The enforced shift last spring to online work and study took its toll on staff and students alike.
While that experience was difficult, it will have served to upskill many teachers and practitioners, who have new-found confidence working digitally. However, the pressure of working purely online again - at least for the early part of 2021 - remains a worry for some.
To help, here’s a package of practical advice from experts at Jisc and teachers, practitioners and leaders across the sector. It covers teaching methods, of course, as well as wellbeing and online safety.
Enhancing remote-access education is Weston College’s new virtual classroom - a first for UK FE.
Grimsby Institute (now part of the TEC Partnership) has been using edtech for years and talks about how that experience enabled it to shift teaching online within 48 hours of the first lockdown announcement. Its best practice is an example to all.
There are further examples of good practice in Jisc's report, shaping the digital future of FE and skills.
For advice about digital pedagogy, Jisc has produced a toolkit aimed at helping members to make informed choices when embedding digital into the curriculum.
The Welsh Government has just published information on blended learning, developed under its COVID-19 resilience plan for the post-16 sector. Co-authored by Jisc, it includes a short guide and practical tips.
Several members from edtech demonstrator colleges have shared their personal top tips in this short series of videos:
Jisc’s head of digital content services for FE and skills, Karla Youngs, put together advice for teachers who need help to find and use digital resources, and you can read how Hull College made its e-books and other online resources more visible to staff.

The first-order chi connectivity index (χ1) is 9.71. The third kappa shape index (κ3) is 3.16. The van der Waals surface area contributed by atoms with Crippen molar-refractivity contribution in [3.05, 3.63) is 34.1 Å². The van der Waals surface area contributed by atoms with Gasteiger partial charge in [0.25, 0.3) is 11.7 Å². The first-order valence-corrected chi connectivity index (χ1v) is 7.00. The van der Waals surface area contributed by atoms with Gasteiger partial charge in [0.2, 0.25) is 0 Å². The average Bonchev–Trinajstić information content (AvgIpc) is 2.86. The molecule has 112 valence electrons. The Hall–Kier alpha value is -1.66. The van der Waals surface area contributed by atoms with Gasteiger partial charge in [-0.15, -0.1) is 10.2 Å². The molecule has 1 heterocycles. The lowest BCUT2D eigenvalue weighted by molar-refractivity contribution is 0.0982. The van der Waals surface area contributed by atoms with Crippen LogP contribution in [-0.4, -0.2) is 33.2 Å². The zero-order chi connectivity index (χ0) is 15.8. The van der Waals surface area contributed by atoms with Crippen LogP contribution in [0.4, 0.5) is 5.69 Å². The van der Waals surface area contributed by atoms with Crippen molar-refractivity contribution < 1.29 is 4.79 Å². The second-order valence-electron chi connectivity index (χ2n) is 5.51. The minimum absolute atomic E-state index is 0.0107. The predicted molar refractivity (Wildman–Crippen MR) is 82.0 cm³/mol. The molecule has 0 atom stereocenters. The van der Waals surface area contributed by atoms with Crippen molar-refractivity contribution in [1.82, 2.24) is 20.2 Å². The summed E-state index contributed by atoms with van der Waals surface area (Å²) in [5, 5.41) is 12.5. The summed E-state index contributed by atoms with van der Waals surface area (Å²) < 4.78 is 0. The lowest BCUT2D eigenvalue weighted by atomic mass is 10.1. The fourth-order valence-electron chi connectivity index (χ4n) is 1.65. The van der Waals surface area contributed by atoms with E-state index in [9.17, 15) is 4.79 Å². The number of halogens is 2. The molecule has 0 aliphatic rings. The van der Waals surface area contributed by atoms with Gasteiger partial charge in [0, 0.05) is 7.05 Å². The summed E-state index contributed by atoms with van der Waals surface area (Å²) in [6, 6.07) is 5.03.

Don’t forget that Jisc has a free e-books service for colleges.
The digital divide has been all-too apparent since the pandemic stuck, and despite lobbying from Jisc and the AoC among others, support from telecoms and government is still not solving the problem.
Walsall College is among those where BAME students are particularly adversely affected. Walsall’s experience of tackling the problem may be of help to others.
Meanwhile, our safeguarding expert, Nelson Ody, answers the question: ‘What can colleges do to protect homeworking students from harmful online content?'
Westminster College provides all learners with an online agreement to sign, covering aspects such as online bullying, privacy and online etiquette, so learners are clear about what is expected of them and know where they can go for further support.
Cyber criminals have been quick to take advantage of the pandemic, so here’s some useful information on how to protect staff and students.
Taking care of mental and physical wellbeing has been a concern for us all in the pandemic – and, for many people, that includes digital wellbeing.
Members at East Coast and BCoT colleges shared their approach last summer, and Jisc has further advice on the impact of technologies and digital services on mental, physical and emotional health.
There’s a raft of further information on Jisc’s dedicated coronavirus advice page, and colleges might find some of our training sessions useful, especially this free course on 20 January about delivering webinars, classes and meetings online.